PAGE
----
United States District Court, M.D. Tennessee, Nashville Division
William J. Haynes, Senior United States District Judge
the Court is Defendant's motion for sanctions under 28
U.S.C. § 1927 (Docket Entry No. 60) to which Relator
filed a response (Docket Entry No. 63). Defendant seeks
sanctions against Relator's counsel for "the excess
attorneys' fees that Walgreens reasonably incurred
because of his unreasonable and vexatious multiplication of
the proceedings in this case." (Docket Entry No. 60 at
1). Specifically, Defendant seeks $19, 108.00, that
"encompasses the professional fees that Walgreens
incurred to respond to Relator's improper Objection to
the Magistrate's Report and Recommendation and
Relator's improper Motion to Alter or Amend Judgment ....
It also encompasses the professional fees that Walgreens
incurred to prepare" its motion for sanctions. (Docket
Entry No. 61 at 2 (internal citations omitted)).
U.S.C. § 1927 provides that an attorney that
"multiplies the proceedings in any case unreasonably and
vexatiously may be required by the court to satisfy
personally the excess costs, expenses, and attorneys'
fees reasonably incurred because of such conduct."
Section 1927 sanctions do not require that an attorney act in
"bad faith" or with "conscious impropriety,
" but a court should inquire whether "an attorney
knows or reasonably should know that a claim pursued is
frivolous, or that his or her litigation tactics will
needlessly obstruct the litigation of nonfrivolous
claims." Hall v. Liberty Life Assurance Co. of
Boston, 595 F.3d270, 275-76 (6th Cir. 2010) (citing
Rentz v. Dynasty Apparel Indus., 556 F.3d 389, 396
(6th Cir. 2009)). The sanction requires "a showing of
something less than subjective bad faith, but something more
than negligence or incompetence." Id.
argues that Relator's counsel needlessly extended the
proceedings in this action by filing an objection to the
Magistrate Judge's Report and Recommendation that did not
raise any specific objections and "merely restated the
same legal arguments previously presented to the Court ...
."(Docket Entry No. 61 at 6). In his response,
Relator's counsel states: "If the Relator's
counsel had not filed an objection to the Magistrate's
Report and Recommendation, then his arguments would have been
waived. Relator's counsel was preserving the record for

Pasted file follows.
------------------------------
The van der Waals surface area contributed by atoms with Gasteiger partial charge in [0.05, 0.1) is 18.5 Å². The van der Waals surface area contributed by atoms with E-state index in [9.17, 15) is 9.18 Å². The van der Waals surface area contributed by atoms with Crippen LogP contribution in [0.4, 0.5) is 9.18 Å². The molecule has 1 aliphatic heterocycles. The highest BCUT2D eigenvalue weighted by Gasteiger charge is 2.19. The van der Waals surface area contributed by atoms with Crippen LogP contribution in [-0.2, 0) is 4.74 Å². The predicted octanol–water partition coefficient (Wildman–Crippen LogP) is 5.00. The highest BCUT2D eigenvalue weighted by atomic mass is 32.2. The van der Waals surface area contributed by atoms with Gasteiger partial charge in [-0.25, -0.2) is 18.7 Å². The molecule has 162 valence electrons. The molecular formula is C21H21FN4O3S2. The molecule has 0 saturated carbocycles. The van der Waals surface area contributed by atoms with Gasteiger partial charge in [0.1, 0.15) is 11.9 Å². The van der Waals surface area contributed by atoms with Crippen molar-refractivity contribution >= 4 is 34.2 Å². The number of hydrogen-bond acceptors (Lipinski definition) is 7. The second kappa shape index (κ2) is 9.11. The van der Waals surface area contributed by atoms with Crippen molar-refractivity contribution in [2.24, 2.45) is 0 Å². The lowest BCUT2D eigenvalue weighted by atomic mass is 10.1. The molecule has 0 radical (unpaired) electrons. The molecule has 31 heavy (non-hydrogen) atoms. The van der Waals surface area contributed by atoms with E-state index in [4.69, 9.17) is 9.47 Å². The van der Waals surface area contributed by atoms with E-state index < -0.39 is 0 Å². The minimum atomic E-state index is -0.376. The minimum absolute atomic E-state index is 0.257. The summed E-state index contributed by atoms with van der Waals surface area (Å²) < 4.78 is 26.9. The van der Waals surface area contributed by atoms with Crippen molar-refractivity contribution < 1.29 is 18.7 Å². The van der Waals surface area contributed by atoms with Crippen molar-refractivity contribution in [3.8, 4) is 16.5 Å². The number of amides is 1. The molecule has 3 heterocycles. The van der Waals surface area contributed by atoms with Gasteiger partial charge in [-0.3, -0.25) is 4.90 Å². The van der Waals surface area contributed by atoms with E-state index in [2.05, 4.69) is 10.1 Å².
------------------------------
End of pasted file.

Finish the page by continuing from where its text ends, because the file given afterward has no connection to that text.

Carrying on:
appeal." (Docket Entry No. 63 at 2).The Court declines
to award sanctions under § 1927 for Relator's
counsel's conduct related to filing objections to the
Magistrate Judge's Report and Recommendation.
correctly notes that Relator's objections essentially
restated legal arguments previously presented to the Court in
Relator's response to the Defendant's motion to
dismiss. Yet, additional time that the Defendant spent
responding to Plaintiff's objections is mitigated by the
fact that Defendant already had an opportunity to respond to
those same arguments in its reply to Plaintiffs response to
its motion to dismiss. (See Docket Entry No. 38,
Reply in Support of Defendant Walgreen Co.' s Motion to
Dismiss Relator's Complaint). Further, because this
action was assigned to the Magistrate Judge, the filing of
objections-even if they were insufficiently specific-did not
"needlessly obstruct the litigation." See
Hall, 595 F.3d at 275-76. In these circumstances,
the filing of insufficiently specific objections at most
constituted "negligence or incompetence" for which
sanctions are not appropriate under § 1927. Id.
Relator's motion to alter or amend, Defendant argues that
Relator's counsel '"knowingly disregarded] the
risk that his actions [would] needlessly multiply
proceedings' by continuing to restate the same legal
argument presented to the Court on multiple occasions."
(Docket Entry No. 61 at 9 (quoting Red Carpet Studios
Div. of Source Advantage, Ltd. v. Sater, 465 F.3d 642,
646 (6th Cir. 2006)). In his response, Relator's counsel
contends that the motion to alter or amend was filed "in
the ordinary course of litigation" and "to preserve
the record for appeal." (Docket Entry No. 63 at 5).
relief under Rule 59(e), there must be "(1) a clear
error of law; (2) newly discovered evidence; (3) an
intervening change in controlling law; or (4) a need to
prevent manifest injustice." Intera Corp. v.
Henderson. 428 F.3d 605, 620 (6th Cir. 2005) (citing
GenCorp. Inc. v. Am. Int'l Underwriters. 178
F.3d 804, 834 (6th Cir. 1999)). Here, Relator's motion to
alter or amend did not even specify which of these four bases